+   Major unexplained process upsets;

+   Unexplained losses of containment of chemicals;

+   Unexplained losses of chemicals; and

+   Major cyber attack on internal process controls or inventory systems.

National Code of Practice for Chemicals of Security Concern

Graham Marshall - Thursday, February 21, 2013

The Australian state and territory governments are seeking your feedback on the draft National Code of Practice for Chemicals of Security Concern. A copy of the draft code is available here.

The consultation closes on 1 March 2013.

Many chemicals that are in use every day have been used by terrorists to make homemade explosives.

Business and Australian governments need to work together to detect and prevent the use of chemicals for terrorist purposes and ensure a safer Australia.

The Australian and state and territory governments have decided to pursue a voluntary code of practice for businesses that manage, handle or use products containing 11 chemicals that are precursors to homemade explosives.

Your feedback will shape the final version of the code and ensure that it can be easily understood and effectively used by businesses.

Once completed, you can submit your feedback to: Mark Whitechurch, Chemical Security, Attorney-General’s Department, 3-5 National Circuit, Barton ACT 2600, Australia.

Two Darwin Businesses in Court over Gas-bottle Explosions

Graham Marshall - Wednesday, February 20, 2013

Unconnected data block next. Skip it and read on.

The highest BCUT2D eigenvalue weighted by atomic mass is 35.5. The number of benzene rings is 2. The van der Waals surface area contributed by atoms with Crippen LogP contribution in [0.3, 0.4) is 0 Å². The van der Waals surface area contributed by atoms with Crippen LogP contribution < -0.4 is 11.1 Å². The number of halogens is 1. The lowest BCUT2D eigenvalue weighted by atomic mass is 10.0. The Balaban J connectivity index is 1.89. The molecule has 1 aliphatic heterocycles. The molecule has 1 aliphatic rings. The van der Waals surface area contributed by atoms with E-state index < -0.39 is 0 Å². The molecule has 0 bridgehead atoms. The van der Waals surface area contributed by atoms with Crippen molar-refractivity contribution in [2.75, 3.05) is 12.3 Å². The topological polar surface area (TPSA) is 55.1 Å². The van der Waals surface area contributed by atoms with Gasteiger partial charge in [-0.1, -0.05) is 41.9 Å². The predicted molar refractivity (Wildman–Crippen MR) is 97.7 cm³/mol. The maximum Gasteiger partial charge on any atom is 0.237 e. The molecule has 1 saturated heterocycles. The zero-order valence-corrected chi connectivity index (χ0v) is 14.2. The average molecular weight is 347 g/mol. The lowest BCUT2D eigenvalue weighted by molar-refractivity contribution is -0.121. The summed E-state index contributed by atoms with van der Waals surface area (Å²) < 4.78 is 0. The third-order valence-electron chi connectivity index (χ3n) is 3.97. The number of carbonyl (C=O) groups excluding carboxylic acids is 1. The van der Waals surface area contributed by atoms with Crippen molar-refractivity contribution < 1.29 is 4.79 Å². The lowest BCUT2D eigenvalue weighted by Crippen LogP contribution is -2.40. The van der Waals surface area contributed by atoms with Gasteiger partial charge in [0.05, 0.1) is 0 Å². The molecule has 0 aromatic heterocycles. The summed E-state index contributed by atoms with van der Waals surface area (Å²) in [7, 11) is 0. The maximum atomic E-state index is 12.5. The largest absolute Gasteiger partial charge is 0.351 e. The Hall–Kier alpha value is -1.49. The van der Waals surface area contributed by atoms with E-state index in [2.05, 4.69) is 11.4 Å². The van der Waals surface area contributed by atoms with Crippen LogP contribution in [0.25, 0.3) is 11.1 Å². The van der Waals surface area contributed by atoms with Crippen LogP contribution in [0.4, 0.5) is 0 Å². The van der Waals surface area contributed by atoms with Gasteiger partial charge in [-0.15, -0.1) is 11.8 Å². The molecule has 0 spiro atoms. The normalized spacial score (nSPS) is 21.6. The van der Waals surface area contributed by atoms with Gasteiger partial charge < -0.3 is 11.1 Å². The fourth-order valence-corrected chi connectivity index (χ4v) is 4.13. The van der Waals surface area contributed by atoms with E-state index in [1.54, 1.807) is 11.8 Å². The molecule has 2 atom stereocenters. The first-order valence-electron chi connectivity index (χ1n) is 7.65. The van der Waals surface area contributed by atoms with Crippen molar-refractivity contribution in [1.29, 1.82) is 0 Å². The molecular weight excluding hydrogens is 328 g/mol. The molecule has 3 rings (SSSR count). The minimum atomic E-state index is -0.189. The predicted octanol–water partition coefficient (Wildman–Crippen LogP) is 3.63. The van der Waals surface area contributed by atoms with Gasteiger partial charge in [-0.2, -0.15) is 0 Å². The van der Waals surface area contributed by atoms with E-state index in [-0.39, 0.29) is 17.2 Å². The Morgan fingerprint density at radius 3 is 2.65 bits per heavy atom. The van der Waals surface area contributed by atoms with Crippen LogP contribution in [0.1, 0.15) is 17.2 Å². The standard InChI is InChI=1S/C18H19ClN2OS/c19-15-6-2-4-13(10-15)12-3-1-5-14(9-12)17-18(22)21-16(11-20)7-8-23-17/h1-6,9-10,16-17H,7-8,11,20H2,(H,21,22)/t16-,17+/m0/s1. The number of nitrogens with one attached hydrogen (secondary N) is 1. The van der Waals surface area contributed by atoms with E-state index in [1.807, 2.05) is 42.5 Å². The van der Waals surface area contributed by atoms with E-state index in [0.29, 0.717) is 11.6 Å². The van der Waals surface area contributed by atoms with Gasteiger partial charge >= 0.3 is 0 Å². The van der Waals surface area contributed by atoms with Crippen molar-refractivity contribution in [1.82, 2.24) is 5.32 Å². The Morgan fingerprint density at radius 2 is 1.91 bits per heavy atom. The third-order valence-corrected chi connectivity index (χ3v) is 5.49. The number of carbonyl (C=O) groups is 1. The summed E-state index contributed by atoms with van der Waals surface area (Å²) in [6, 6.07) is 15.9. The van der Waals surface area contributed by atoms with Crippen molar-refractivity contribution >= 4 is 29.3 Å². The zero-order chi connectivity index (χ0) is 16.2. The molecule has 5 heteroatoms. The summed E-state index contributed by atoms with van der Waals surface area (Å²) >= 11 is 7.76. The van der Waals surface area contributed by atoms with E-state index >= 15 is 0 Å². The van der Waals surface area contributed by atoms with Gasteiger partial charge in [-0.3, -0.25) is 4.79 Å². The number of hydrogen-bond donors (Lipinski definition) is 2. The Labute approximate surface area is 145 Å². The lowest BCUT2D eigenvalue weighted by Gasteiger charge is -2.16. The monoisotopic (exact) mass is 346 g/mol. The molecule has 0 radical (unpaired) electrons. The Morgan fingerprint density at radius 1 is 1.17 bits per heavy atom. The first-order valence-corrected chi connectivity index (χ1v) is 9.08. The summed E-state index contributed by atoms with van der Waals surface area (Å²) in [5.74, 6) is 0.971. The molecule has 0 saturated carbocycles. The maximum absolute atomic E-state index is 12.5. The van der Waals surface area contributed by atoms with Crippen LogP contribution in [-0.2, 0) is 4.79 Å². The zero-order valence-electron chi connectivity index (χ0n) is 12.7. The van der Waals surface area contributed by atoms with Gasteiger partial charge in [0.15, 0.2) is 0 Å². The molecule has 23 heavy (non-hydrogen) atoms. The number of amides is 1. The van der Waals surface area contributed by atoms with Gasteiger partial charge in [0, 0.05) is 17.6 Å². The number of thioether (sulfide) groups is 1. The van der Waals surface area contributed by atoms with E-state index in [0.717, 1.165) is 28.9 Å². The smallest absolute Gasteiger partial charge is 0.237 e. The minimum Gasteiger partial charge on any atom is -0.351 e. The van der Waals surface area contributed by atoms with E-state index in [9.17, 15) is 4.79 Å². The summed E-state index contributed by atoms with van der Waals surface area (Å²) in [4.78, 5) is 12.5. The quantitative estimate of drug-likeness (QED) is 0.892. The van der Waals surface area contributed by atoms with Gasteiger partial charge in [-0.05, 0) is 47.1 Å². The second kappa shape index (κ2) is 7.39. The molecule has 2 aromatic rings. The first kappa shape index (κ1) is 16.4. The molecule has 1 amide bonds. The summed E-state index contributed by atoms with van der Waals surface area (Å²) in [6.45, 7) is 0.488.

A Darwin company has been charged over the gas bottle explosion that killed Patrick "Paddy" Bird more than a year ago.

Mr Bird, 24, was killed when pressurized flammable gas cylinders left in his enclosed work van exploded outside his Parap home on December 16, 2011.

The ignition spark came from the remote central locking device on his car key as he opened the van door.

As a results, Damday Pty Ltd could now be fined up to $650,000 if the NT Work Health Authority can successfully secure a conviction.

Representatives of Damday appeared in Darwin Magistrates Court on Monday charged with failing to identify risks to health or safety arising from their own conduct.

The charges were laid under the repealed Workplace Health and Safety Act.

Another Darwin company, Arafura Plumbing, has also been charged over a similar incident that occurred in July 2012.

Arafura Plumbing has been charged with reckless conduct that risked death or injury and failing to comply with a prohibition notice.

It could now be fined up to $3 million.

The authority laid the charges under the Work Health and Safety (National Uniform Legislation) Act 2011.

In a statement, the authority said it would allege the practice of allowing pressurized flammable gas to be left in enclosed vehicles was considered a "hazard" to the health and safety of workers and members of the public due to the risk of an explosion.

The authority has to prove that Arafura Plumbing engaged in conduct "without reasonable excuse" to secure a conviction.

Both companies will re-appear in court next month.

Registration, Evaluation and Authorisation of Chemicals (REACH)

Graham Marshall - Tuesday, February 19, 2013